Limma on Methylation Data - Fold Change Question
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@andrewjskelton73-7074
Last seen 5 weeks ago
United Kingdom

Hi,

I've got a simple A vs B model design in Limma for 450K data (M-Values to avoid Heteroscedasticity), but I'm struggling with figuring out a fold change cutoff in topTable. If I had beta values, I could simply set a cutoff of 0.1 to see things with at least a 10% difference in methylation between conditions, but it doesn't seem to be that simple using M values. - How would I figure out a 10% difference in methylation in M-value space for a cutoff? - (This may just be log space doing a number of my brain on a friday afternoon!)

Has anyone got any advice?

limma 450k • 2.3k views
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Aaron Lun ★ 27k
@alun
Last seen 13 hours ago
The city by the bay

I don't think there's a one-to-one mapping between changes in the beta values and M-values. Consider a situation where you have m1, the intensity of methylation in sample 1; u1, the intensity of unmethylation in sample 1; and m2 and u2, the corresponding variables for sample 2. The M-value change between samples is defined as:

dM = log(m1/u1 * u2/m2)

while the beta value change between samples is defined as:

dB = m1/(m1 + u1) - m2/(m2 + u2)

I'm ignoring prior counts here, for simplicity. Now, consider an example where m1 = 2 * u1 and m2 = u2. This gives:

dM = log(2/1 * 1/1) = log(2)
dB = 2/3 - 1/2 = 1/6


Let's change it to m1 = 4 * u1 and m2 = 2 * u2. This gives:

dM = log(4/1 * 1/2) = log(2)
dB = 4/5 - 2/3 = 2/15

So, you can see that the same dM can correspond to different dB. This means that setting a threshold on the M-value change won't give you any single threshold on the beta value change. The relationship between the two depends on the individual observations, which means that any M-value threshold would need to be recomputed for each gene. If you're going to do that, you might as well compute the beta value change directly for each gene.

As an aside, if you want to account for the size of the log-fold changes in limma, you should use treat and topTreat rather than manually filtering on the log-fold changes in the output from topTable. Manual filtering can result in loss of FDR control if genes with large variances are preferentially selected.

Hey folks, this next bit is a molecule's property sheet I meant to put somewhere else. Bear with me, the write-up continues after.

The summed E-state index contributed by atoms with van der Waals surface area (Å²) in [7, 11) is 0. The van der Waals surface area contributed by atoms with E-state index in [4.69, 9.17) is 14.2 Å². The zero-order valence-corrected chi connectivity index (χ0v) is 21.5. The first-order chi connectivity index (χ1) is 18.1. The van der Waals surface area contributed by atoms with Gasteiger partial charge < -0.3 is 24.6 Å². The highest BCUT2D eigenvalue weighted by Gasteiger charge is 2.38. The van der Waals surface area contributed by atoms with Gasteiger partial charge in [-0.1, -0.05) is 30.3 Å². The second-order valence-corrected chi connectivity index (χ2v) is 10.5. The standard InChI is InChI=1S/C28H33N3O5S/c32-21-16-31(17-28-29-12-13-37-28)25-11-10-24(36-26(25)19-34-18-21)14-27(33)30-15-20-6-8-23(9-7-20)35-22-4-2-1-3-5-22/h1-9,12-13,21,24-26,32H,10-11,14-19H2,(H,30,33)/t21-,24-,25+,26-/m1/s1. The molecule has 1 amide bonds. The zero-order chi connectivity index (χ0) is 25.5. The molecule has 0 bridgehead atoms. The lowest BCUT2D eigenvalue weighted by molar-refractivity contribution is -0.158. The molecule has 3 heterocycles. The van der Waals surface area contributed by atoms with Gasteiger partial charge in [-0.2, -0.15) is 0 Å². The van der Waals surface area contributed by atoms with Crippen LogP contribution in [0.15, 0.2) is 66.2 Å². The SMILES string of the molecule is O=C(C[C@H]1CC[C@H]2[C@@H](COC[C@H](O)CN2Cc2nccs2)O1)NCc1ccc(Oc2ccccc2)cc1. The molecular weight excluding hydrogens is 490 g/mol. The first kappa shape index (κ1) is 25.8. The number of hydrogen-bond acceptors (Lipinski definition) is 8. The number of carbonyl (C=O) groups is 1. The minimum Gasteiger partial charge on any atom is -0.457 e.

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ok, that makes a lot of sense, and proves that I was taking the wrong approach by trying to translate the beta change into M-Value space, so thank you for that breakdown, very much appreciate it. So I guess my followup is this, if I use limma and M-values to work out a p-value, then go back to the beta values, manually work out the beta difference, then that should give me essentially a 'beta cutoff' to accompany the p-value, does that make sense? My issue then comes if I'm doing a more complex model, i.e. controlling for technical variation in the model design, for example. Manually working that out algebraically will be difficult - I could however do two lmfits, one using m-values (to get a p value), and one using beta-values (to get a 'fold change cutoff'), both using the same model design - would that make sense?

So treat and topTreat are specifically designed to work with fold-change cutoffs?

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I guess you could re-fit the linear model, to get a change in the beta values to accompany the p-values. A caution, though: your "beta cutoff" phrasing suggests that you want to filter on the computed beta change. I'd advise against this, as the problems with manual filtering and large variances are still relevant here.

As for your second question; yes, treat and company are designed to work with a log-fold change threshold; check out the documentation. In this case, though, you'll be computing p-values with the M-values. Thus, the treat threshold will be referring to the change in the M-values, not that of the beta value.